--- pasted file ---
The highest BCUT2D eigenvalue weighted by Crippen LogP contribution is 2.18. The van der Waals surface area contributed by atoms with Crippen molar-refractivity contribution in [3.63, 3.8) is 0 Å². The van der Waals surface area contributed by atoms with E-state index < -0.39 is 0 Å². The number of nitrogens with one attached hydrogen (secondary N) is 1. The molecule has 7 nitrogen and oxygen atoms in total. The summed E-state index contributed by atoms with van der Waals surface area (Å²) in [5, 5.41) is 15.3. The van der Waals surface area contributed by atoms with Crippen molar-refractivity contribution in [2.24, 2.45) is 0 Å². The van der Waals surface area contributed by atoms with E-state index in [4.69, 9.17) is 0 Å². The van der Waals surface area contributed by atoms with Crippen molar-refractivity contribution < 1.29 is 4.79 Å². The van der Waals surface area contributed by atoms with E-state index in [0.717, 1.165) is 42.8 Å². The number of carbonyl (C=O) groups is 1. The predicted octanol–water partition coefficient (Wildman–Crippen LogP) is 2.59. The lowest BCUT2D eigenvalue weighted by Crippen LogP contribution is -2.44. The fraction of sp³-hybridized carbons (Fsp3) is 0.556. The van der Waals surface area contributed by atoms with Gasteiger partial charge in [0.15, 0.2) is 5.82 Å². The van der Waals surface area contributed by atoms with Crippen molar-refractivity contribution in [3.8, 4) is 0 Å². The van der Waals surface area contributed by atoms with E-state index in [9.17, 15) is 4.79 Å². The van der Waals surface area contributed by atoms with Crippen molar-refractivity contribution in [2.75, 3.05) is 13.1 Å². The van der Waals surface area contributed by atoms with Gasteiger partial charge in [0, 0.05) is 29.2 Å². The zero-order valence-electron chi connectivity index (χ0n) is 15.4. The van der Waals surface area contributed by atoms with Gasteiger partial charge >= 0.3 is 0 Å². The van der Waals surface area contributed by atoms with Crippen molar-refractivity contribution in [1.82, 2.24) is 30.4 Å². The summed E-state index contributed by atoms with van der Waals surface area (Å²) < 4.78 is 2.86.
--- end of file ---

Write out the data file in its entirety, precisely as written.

The highest BCUT2D eigenvalue weighted by Crippen LogP contribution is 2.18. The van der Waals surface area contributed by atoms with Crippen molar-refractivity contribution in [3.63, 3.8) is 0 Å². The van der Waals surface area contributed by atoms with E-state index < -0.39 is 0 Å². The number of nitrogens with one attached hydrogen (secondary N) is 1. The molecule has 7 nitrogen and oxygen atoms in total. The summed E-state index contributed by atoms with van der Waals surface area (Å²) in [5, 5.41) is 15.3. The van der Waals surface area contributed by atoms with Crippen molar-refractivity contribution in [2.24, 2.45) is 0 Å². The van der Waals surface area contributed by atoms with E-state index in [4.69, 9.17) is 0 Å². The van der Waals surface area contributed by atoms with Crippen molar-refractivity contribution < 1.29 is 4.79 Å². The van der Waals surface area contributed by atoms with E-state index in [0.717, 1.165) is 42.8 Å². The number of carbonyl (C=O) groups is 1. The predicted octanol–water partition coefficient (Wildman–Crippen LogP) is 2.59. The lowest BCUT2D eigenvalue weighted by Crippen LogP contribution is -2.44. The fraction of sp³-hybridized carbons (Fsp3) is 0.556. The van der Waals surface area contributed by atoms with Gasteiger partial charge in [0.15, 0.2) is 5.82 Å². The van der Waals surface area contributed by atoms with Crippen molar-refractivity contribution in [3.8, 4) is 0 Å². The van der Waals surface area contributed by atoms with E-state index in [9.17, 15) is 4.79 Å². The van der Waals surface area contributed by atoms with Crippen molar-refractivity contribution in [2.75, 3.05) is 13.1 Å². The van der Waals surface area contributed by atoms with Gasteiger partial charge in [0, 0.05) is 29.2 Å². The zero-order valence-electron chi connectivity index (χ0n) is 15.4. The van der Waals surface area contributed by atoms with Gasteiger partial charge >= 0.3 is 0 Å². The van der Waals surface area contributed by atoms with Crippen molar-refractivity contribution in [1.82, 2.24) is 30.4 Å². The summed E-state index contributed by atoms with van der Waals surface area (Å²) < 4.78 is 2.86.